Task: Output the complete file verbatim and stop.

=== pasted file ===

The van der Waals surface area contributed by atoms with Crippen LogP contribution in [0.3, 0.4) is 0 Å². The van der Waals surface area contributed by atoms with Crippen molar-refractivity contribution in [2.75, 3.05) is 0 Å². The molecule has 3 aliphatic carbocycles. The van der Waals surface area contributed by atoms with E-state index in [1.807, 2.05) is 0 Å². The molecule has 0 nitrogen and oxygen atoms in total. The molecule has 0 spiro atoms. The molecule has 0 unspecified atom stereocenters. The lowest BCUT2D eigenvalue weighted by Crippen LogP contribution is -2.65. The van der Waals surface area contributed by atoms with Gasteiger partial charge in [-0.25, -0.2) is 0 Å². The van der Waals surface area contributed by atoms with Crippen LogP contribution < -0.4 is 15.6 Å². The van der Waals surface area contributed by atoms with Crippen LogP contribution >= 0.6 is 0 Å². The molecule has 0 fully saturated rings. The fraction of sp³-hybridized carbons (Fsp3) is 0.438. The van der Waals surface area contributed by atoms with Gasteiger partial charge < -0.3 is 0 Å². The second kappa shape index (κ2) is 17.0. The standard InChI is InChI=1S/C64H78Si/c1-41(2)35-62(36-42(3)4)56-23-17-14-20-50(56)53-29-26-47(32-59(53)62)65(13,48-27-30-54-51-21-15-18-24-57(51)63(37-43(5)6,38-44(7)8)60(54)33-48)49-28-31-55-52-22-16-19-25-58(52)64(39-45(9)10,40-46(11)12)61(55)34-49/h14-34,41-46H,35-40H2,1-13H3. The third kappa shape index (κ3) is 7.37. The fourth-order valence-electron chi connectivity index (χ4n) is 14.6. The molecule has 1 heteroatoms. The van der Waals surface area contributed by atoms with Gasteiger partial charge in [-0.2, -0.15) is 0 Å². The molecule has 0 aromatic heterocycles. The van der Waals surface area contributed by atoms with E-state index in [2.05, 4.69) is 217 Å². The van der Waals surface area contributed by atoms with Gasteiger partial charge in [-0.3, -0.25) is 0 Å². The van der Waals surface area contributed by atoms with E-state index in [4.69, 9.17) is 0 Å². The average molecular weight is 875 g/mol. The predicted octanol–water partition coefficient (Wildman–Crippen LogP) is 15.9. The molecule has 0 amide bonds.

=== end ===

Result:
The van der Waals surface area contributed by atoms with Crippen LogP contribution in [0.3, 0.4) is 0 Å². The van der Waals surface area contributed by atoms with Crippen molar-refractivity contribution in [2.75, 3.05) is 0 Å². The molecule has 3 aliphatic carbocycles. The van der Waals surface area contributed by atoms with E-state index in [1.807, 2.05) is 0 Å². The molecule has 0 nitrogen and oxygen atoms in total. The molecule has 0 spiro atoms. The molecule has 0 unspecified atom stereocenters. The lowest BCUT2D eigenvalue weighted by Crippen LogP contribution is -2.65. The van der Waals surface area contributed by atoms with Gasteiger partial charge in [-0.25, -0.2) is 0 Å². The van der Waals surface area contributed by atoms with Crippen LogP contribution < -0.4 is 15.6 Å². The van der Waals surface area contributed by atoms with Crippen LogP contribution >= 0.6 is 0 Å². The molecule has 0 fully saturated rings. The fraction of sp³-hybridized carbons (Fsp3) is 0.438. The van der Waals surface area contributed by atoms with Gasteiger partial charge < -0.3 is 0 Å². The second kappa shape index (κ2) is 17.0. The standard InChI is InChI=1S/C64H78Si/c1-41(2)35-62(36-42(3)4)56-23-17-14-20-50(56)53-29-26-47(32-59(53)62)65(13,48-27-30-54-51-21-15-18-24-57(51)63(37-43(5)6,38-44(7)8)60(54)33-48)49-28-31-55-52-22-16-19-25-58(52)64(39-45(9)10,40-46(11)12)61(55)34-49/h14-34,41-46H,35-40H2,1-13H3. The third kappa shape index (κ3) is 7.37. The fourth-order valence-electron chi connectivity index (χ4n) is 14.6. The molecule has 1 heteroatoms. The van der Waals surface area contributed by atoms with Gasteiger partial charge in [-0.2, -0.15) is 0 Å². The molecule has 0 aromatic heterocycles. The van der Waals surface area contributed by atoms with E-state index in [2.05, 4.69) is 217 Å². The van der Waals surface area contributed by atoms with Gasteiger partial charge in [-0.3, -0.25) is 0 Å². The van der Waals surface area contributed by atoms with E-state index in [4.69, 9.17) is 0 Å². The average molecular weight is 875 g/mol. The predicted octanol–water partition coefficient (Wildman–Crippen LogP) is 15.9. The molecule has 0 amide bonds.